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Symphony X and odd-meter grooves, key changes, and polyrhythms

Discussion in 'Symphony X (Unofficial)' started by Detective Clarence Beauregard, Jun 30, 2009.

  1. Detective Clarence Beauregard

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    I consider Symphony X to be at the top of the metal genre in songwriting, as they use techniques that few other bands utilize (successfully). Among these are odd-meter grooves, subtle key changes, and polyrhythms.

    I feel like I’ve said some of this before, but I was thinking about it earlier today and decided to put it in word form.

    Have you ever noticed how Jason Rullo is able to take a riff that contains an odd meter or two (such as 5/8 or 7/8) and still play an “organic” groove, as opposed to a synthetic, staggered one? He really is a master of this. Doing this makes a song flow much better than if he were simply “copying” the riff on drums. An example of this is Set the World on Fire at 0:33. Many other bands (I’ll use Dream Theater as an example, since most of us are familiar with them) can’t seem to get this down – the drums follow the riff and make everything sound broken, almost like the track is skipping (although Dream Theater might do this intentionally). As a result, transitions sound forced and incorrect to the ear. However, even when Rullo does play “along” with the riff (e.g. The Walls of Babylon at 3:08), it sounds awesome and still flows. How he is able to make even the craziest of riffs flow so well is a mystery to me.

    Key changes are another area Symphony X excels in. They are able to make the best, smoothest-sounding transitions so well that the average listener doesn’t even notice the key has changed. Examples of this include Accolade II (the first verse is the galloping riff in Am, while the second verse is the same riff, but in Abm) and Egypt. In the latter, the riff at 0:52 repeats again after the chorus at 2:27, and they are both in completely different keys. They are the masters of playing the same riff in different keys, and blending it so well within the song that it’s barely noticeable. Also, changing keys constantly keeps a song fresh and exciting. In fact, I don’t think I can name even one Symphony X song that doesn’t change keys at some point!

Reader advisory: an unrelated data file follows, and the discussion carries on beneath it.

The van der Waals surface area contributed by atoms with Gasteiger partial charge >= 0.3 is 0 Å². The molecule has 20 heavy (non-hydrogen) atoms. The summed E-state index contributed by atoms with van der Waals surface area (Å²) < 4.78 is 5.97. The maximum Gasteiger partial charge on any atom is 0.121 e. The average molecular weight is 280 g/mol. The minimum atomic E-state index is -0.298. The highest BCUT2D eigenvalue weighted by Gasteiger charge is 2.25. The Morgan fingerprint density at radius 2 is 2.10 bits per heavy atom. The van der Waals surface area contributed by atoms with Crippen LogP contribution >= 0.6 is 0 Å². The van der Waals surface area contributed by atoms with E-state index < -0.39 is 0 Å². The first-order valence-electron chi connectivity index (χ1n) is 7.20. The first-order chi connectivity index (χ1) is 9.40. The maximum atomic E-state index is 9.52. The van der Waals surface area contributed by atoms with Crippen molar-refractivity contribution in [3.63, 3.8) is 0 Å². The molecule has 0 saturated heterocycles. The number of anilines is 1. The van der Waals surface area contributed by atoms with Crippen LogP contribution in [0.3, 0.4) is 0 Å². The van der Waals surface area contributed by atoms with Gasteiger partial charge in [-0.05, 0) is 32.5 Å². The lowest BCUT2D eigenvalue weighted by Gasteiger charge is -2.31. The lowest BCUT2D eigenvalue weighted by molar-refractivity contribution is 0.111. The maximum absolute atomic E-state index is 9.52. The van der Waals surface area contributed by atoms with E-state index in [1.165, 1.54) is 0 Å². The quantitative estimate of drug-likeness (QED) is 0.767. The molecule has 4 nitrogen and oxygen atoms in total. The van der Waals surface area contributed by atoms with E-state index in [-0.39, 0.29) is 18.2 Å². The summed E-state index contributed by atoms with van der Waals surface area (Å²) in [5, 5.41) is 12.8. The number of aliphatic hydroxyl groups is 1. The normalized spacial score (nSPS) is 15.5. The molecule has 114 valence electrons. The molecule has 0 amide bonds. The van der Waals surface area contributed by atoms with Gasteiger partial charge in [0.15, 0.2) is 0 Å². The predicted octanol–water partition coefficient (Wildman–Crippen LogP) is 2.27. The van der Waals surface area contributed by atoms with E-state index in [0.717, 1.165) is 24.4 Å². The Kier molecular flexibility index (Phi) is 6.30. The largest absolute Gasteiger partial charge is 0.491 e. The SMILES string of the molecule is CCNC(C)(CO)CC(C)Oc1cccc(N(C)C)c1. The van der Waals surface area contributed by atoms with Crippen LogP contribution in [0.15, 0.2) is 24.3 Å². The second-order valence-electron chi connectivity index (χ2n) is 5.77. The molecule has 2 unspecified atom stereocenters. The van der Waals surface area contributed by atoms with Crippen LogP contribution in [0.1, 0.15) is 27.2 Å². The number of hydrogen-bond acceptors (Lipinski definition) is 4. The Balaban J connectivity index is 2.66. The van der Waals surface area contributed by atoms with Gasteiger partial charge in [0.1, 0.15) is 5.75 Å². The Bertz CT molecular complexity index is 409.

I can’t think of anyone who uses polyrhythms better than Symphony X. The most common type they seem to use is when the bass and guitar play a simple, pattern-oriented riff (let’s say in 3/4) while the drums play a groove in 4/4. Examples of this include The Eyes of Medusa at 0:37, Rediscovery pt. II at 0:47, and Revelation at 2:33. Sure, the drums could just play in 3/4, but it would have a completely different (and more generic) feel. The way they do it, it almost sounds like the bass/guitar part is floating above the drums, doing its own thing yet still contributing to the rhythm. The band also seems to be big on higher-melody polyrhythms, where Pinnella or Romeo repeats a phrase in a different meter than the bottom-end rhythm of the song. Examples include the beginning of Communion and the Oracle at 0:11, Rediscovery pt. II at 0:11, and the awesome “blended” section towards the end of The Accolade (at 7:27).

    Thoughts? Opinions? Agree? Disagree?
     
  2. Postulate

    Postulate Have a nice day! :)

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    I don't know very much about music, but I do agree that SX's albums just have more of a "flow" than many other bands I've heard...even progressive rock and metal bands have trouble with transitions...it's hard enough to keep all that momentum up without the prog tricks thrown in. So as a result SX's never has to resort to the 'copy and paste' methods of other prog bands (DT obviously being one of them) to sound good.

    I do think, however, that their first and second albums are riddled with bad transitions. Just me, though - they really ironed it out tremendously in Divine Wings. I have seen some of the bad songwriting and transitioning return, however, in Paradise Lost, especially on, as I have mentioned before, Serpent's Kiss and The Sacrifice, which IMO are just awful tracks.

    Like I said, I don't really catch all the subtleties of that time signature stuff, but I know good intertwining rhythms when I hear them! That is why, IMO, Symphony X is NOT a power metal band - their main focus is NOT on melody, but on rhythm, which is a HUGE difference in the sound.

    True - I can attest to this, lol.
     
  3. razoredge

    razoredge Member

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    One of the earliest examples (in rock) I can think of with drummer and riffage taking two different time sigs is Zepps Black Dog, so thats way back for me